Death can occur in a variety of ways. The player has three gauges displayed on the game's head-up display, which respectively track hunger, health, and sanity. Hunger worsens by default, being replenished with food. Sanity decreases during the dusk and night or as a result of specific unpleasant actions, such as robbing graves or fighting monsters; it can be replenished through mentally stimulating activities, such as sleeping, picking flowers, and wearing fashionable clothing. When hunger gets too low, it begins to chip away at health, which will eventually result in the player's death. A large variety of creatures can attack the player,[12] including giant one-eyed birds, tree monsters, tentacles whose owners are not shown,[8] and even small, weak frogs that will nonetheless try to accost the player and steal from them.[9] Additionally, at low enough sanity, figments of the character's imagination become corporeal and able to attack the player. Some creatures, such as pig-like creatures often found in tribes, begin as neutral to the player (Excluding the Reign of Giants character Webber), but the player's actions may lead them to be allies or hostile foes.

The bulk of the game is played in Sandbox Mode, but there is a second mode, Adventure, which the player can access by finding a landmark called Maxwell's Door. Adventure serves as the game's campaign, consisting of five levels that pit the player against Maxwell, the antagonist of Don't Starve. The player loses all items and recipes upon entering, and can only pick four to keep upon completion of each chapter. Death or the end of the five sections returns the player intact to Sandbox Mode.[12]

Plot
Characters
Wilson, a gentleman scientist, is the protagonist of Don't Starve. While Wilson has no special abilities beyond growth of "a magnificent beard",[14] which slows the speed of freezing in winter and accelerates overheating in summer, other playable characters do: Willow, a firestarter, has a unique lighter[clarification needed] and is immune to fire damage, but will start spreadable fires on the ground when she has low sanity.[15] A girl named Wendy receives visits from her deceased twin sister Abigail when summoned.[16] The strongman, Wolfgang, has high health and significant offensive capabilities that grow better the more his hunger meter is full, but he starves faster and loses more sanity when near danger.[17] WX-78 is an android who nonetheless needs to eat, sleep, and stay mentally stimulated, but does not become ill from spoiled food, can increase its maximum health, hunger, and sanity with gears (reset to the original maximum after dying and respawning; the corpse leaves behind a portion of the used ones), and takes damage from rain (which causes sparks bright enough to ward off Charlie). Being made of conductible material, WX-78 also attracts lightning that surrounds it by a glow that gradually dies down as time passes and refills its health, but also lowers its sanity.[18] Wes is a mime with fast depleting hunger and low damage. His maximum health and hunger are lower than most characters and he cannot talk. These characteristic give the players huge disadvantages for a more difficult play experience.[citation needed]. Wes has the unique ability to make balloons (which can act as diversions).[19] Other characters include Wickerbottom, an insomniac witch writer with a higher intellect and refined tastes;[clarification needed] and Woodie, a Canadian lumberjack with a dark secret and a unique axe.[clarification needed]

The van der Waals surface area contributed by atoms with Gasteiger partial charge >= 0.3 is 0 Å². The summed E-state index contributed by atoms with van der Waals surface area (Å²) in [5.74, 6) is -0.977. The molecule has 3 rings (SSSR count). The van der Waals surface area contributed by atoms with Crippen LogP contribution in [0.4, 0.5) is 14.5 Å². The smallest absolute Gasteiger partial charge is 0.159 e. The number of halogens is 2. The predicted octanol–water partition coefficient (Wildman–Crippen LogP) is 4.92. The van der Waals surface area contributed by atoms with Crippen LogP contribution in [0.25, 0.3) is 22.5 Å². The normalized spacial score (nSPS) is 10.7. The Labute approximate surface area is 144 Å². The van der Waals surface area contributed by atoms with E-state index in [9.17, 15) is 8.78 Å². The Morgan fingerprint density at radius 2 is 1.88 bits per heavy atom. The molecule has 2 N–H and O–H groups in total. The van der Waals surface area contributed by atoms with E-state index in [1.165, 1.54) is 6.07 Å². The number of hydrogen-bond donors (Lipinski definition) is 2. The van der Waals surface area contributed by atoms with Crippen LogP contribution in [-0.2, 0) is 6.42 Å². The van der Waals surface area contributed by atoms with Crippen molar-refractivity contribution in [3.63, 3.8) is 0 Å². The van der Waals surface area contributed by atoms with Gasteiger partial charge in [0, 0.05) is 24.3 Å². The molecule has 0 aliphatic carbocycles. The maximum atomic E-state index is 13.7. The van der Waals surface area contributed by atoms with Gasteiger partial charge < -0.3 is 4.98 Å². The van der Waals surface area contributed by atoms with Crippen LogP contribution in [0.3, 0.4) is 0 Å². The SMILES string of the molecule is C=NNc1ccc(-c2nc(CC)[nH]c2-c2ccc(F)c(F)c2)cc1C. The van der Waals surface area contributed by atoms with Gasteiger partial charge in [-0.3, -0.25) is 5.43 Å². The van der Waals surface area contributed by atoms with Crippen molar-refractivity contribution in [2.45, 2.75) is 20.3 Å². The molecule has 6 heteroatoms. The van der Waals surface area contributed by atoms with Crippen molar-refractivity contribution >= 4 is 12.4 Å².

The game's antagonist is Maxwell. Maxwell is described as a puppet master who is dapper and frail in stature.[20] He is part-demon and transforms incrementally as his anger at the player increases over the five chapters of Adventure.[21] He is the final unlockable character, obtained after completion of the story rather than with experience points. The character version of Maxwell starts with a Dark Sword, Night Armor, Purple Gem, 4 Nightmare Fuel and the Codex Umbra, a book that when activated uses 2 nightmare fuel, depletes 15 health, lowers maximum sanity by 55, and spawns a shadow clone of himself that aids him in battle, mining and wood chopping. Shadow Puppets have 75 health and deal 40 damage with each attack. When they die, they disappear and return Maxwell's lost maximum of sanity. A maximum of 3 puppets can be spawned at once, and each will disappear 2.5 days after it is spawned if it doesn't die earlier. The secondary antagonist in all games, and the primary antagonist of the multiplayer sequel § Don't Starve Together (DST), is Maxwell's old magic assistant Charlie, the Night Monster. Charlie's sister, Winona, is unique to DST; so far, she is the only other character to know the true identity of the Night Monster (and the only one theoretically able to survive two hits from her, at base health).

Story